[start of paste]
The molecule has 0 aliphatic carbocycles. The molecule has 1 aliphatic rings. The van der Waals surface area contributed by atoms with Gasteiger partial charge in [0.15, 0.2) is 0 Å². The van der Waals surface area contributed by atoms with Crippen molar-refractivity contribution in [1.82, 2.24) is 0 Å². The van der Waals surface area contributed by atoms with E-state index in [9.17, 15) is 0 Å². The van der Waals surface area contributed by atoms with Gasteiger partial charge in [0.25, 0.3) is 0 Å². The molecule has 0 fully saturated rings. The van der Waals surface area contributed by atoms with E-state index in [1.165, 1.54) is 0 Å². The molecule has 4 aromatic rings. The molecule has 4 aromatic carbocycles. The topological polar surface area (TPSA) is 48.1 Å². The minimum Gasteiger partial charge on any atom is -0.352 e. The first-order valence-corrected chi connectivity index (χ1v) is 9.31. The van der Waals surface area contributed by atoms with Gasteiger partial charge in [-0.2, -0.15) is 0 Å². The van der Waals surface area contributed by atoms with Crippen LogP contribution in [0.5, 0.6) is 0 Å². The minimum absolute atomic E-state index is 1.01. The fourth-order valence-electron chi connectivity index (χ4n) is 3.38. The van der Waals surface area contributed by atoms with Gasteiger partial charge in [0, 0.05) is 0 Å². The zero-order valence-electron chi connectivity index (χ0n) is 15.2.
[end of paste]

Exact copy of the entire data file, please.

The molecule has 0 aliphatic carbocycles. The molecule has 1 aliphatic rings. The van der Waals surface area contributed by atoms with Gasteiger partial charge in [0.15, 0.2) is 0 Å². The van der Waals surface area contributed by atoms with Crippen molar-refractivity contribution in [1.82, 2.24) is 0 Å². The van der Waals surface area contributed by atoms with E-state index in [9.17, 15) is 0 Å². The van der Waals surface area contributed by atoms with Gasteiger partial charge in [0.25, 0.3) is 0 Å². The molecule has 0 fully saturated rings. The van der Waals surface area contributed by atoms with E-state index in [1.165, 1.54) is 0 Å². The molecule has 4 aromatic rings. The molecule has 4 aromatic carbocycles. The topological polar surface area (TPSA) is 48.1 Å². The minimum Gasteiger partial charge on any atom is -0.352 e. The first-order valence-corrected chi connectivity index (χ1v) is 9.31. The van der Waals surface area contributed by atoms with Gasteiger partial charge in [-0.2, -0.15) is 0 Å². The van der Waals surface area contributed by atoms with Crippen LogP contribution in [0.5, 0.6) is 0 Å². The minimum absolute atomic E-state index is 1.01. The fourth-order valence-electron chi connectivity index (χ4n) is 3.38. The van der Waals surface area contributed by atoms with Gasteiger partial charge in [0, 0.05) is 0 Å². The zero-order valence-electron chi connectivity index (χ0n) is 15.2.